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Do More Effective Teachers Earn More Outside of the Classroom?

  • Matthew M. Chingos
  • Martin R. West
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    We examine earnings records for 90,000 classroom teachers employed by Florida public schools between the 2001–02 and 2006–07 school years, roughly 20,000 of whom left teaching during that time. Among grade 4–8 teachers leaving for other industries, a 1 standard deviation increase in estimated value-added to student achievement is associated with 6–9 percent higher earnings outside of teaching. The relationship between effectiveness and earnings is stronger in other industries than it is for the same teachers while in the classroom, suggesting that existing compensation systems do not account for the higher opportunity wages of effective teachers.

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    File URL: http://www.cesifo-group.de/portal/page/portal/DocBase_Content/WP/WP-CESifo_Working_Papers/wp-cesifo-2010/wp-cesifo-2010-03/cesifo1_wp2996.pdf
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    Paper provided by CESifo Group Munich in its series CESifo Working Paper Series with number 2996.

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    Date of creation: 2010
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    Handle: RePEc:ces:ceswps:_2996
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    1. Podgursky, Michael & Monroe, Ryan & Watson, Donald, 2004. "The academic quality of public school teachers: an analysis of entry and exit behavior," Economics of Education Review, Elsevier, vol. 23(5), pages 507-518, October.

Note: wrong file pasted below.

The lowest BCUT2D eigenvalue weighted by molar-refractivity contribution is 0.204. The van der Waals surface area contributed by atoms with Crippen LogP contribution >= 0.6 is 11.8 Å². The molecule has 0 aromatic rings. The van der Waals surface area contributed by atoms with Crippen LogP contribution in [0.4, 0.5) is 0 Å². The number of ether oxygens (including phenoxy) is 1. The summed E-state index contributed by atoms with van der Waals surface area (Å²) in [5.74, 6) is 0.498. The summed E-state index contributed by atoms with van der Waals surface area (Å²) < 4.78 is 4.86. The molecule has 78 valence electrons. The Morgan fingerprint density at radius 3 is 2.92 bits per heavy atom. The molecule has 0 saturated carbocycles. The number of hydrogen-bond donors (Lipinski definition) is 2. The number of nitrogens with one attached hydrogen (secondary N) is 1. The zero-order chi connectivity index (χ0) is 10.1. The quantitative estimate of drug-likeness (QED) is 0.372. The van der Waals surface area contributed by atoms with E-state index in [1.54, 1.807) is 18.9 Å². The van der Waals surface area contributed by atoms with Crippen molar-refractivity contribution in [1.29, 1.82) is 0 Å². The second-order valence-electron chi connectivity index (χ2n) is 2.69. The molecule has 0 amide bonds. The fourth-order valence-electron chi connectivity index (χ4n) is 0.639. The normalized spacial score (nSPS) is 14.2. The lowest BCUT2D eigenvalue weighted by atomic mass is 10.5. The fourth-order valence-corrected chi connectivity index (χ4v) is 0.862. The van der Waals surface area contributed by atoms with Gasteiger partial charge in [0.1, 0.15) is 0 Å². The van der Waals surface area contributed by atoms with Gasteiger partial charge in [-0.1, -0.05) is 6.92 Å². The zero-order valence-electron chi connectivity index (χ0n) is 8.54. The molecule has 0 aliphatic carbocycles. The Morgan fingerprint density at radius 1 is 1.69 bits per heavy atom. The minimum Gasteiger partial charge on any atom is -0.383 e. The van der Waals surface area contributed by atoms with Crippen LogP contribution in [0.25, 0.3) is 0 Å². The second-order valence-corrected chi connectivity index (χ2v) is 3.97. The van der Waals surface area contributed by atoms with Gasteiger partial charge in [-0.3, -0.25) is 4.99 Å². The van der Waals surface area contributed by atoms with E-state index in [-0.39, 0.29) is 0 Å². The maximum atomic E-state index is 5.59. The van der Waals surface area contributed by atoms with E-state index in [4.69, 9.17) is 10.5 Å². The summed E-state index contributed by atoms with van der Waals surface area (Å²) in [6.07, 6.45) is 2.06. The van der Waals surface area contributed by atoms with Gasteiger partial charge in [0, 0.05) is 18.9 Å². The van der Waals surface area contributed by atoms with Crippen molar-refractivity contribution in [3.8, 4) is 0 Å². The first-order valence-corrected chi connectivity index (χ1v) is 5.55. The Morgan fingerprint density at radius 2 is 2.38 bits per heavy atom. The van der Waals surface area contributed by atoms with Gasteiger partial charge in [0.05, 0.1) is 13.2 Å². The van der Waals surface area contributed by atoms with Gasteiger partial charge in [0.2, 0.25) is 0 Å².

2. Todd R. Stinebrickner, 2002. "An Analysis of Occupational Change and Departure from the Labor Force: Evidence of the Reasons that Teachers Leave," Journal of Human Resources, University of Wisconsin Press, vol. 37(1), pages 192-216.
    3. Richard J. Murnane & Randall J. Olsen, 1990. "The Effects of Salaries and Opportunity Costs on Length of Stay in Teaching: Evidence from North Carolina," Journal of Human Resources, University of Wisconsin Press, vol. 25(1), pages 106-124.
    4. Boardman, Anthony E. & Darling-Hammond, Linda & Mullin, Stephen P., 1982. "A framework for the analysis of teachers' demand and supply," Economics of Education Review, Elsevier, vol. 2(2), pages 127-155, April.
    5. Jonah E. Rockoff & Brian A. Jacob & Thomas J. Kane & Douglas O. Staiger, 2011. "Can You Recognize an Effective Teacher When You Recruit One?," Education Finance and Policy, MIT Press, vol. 6(1), pages 43-74, January.
    6. Scafidi Benjamin & Sjoquist David L. & Stinebrickner Todd R., 2006. "Do Teachers Really Leave for Higher Paying Jobs in Alternative Occupations?," The B.E. Journal of Economic Analysis & Policy, De Gruyter, vol. 6(1), pages 1-44, December.
    7. Thomas J. Kane & Douglas O. Staiger, 2008. "Estimating Teacher Impacts on Student Achievement: An Experimental Evaluation," NBER Working Papers 14607, National Bureau of Economic Research, Inc.
    8. Caroline M. Hoxby & Andrew Leigh, 2004. "Pulled Away or Pushed Out? Explaining the Decline of Teacher Aptitude in the United States," American Economic Review, American Economic Association, vol. 94(2), pages 236-240, May.
    9. Harris, Douglas N. & Sass, Tim R., 2011. "Teacher training, teacher quality and student achievement," Journal of Public Economics, Elsevier, vol. 95(7-8), pages 798-812, August.
    10. Dolton, Peter J & van der Klaauw, Wilbert, 1995. "Leaving Teaching in the UK: A Duration Analysis," Economic Journal, Royal Economic Society, vol. 105(429), pages 431-44, March.
    11. Peter Dolton & Wilbert van der Klaauw, 1999. "The Turnover of Teachers: A Competing Risks Explanation," The Review of Economics and Statistics, MIT Press, vol. 81(3), pages 543-550, August.
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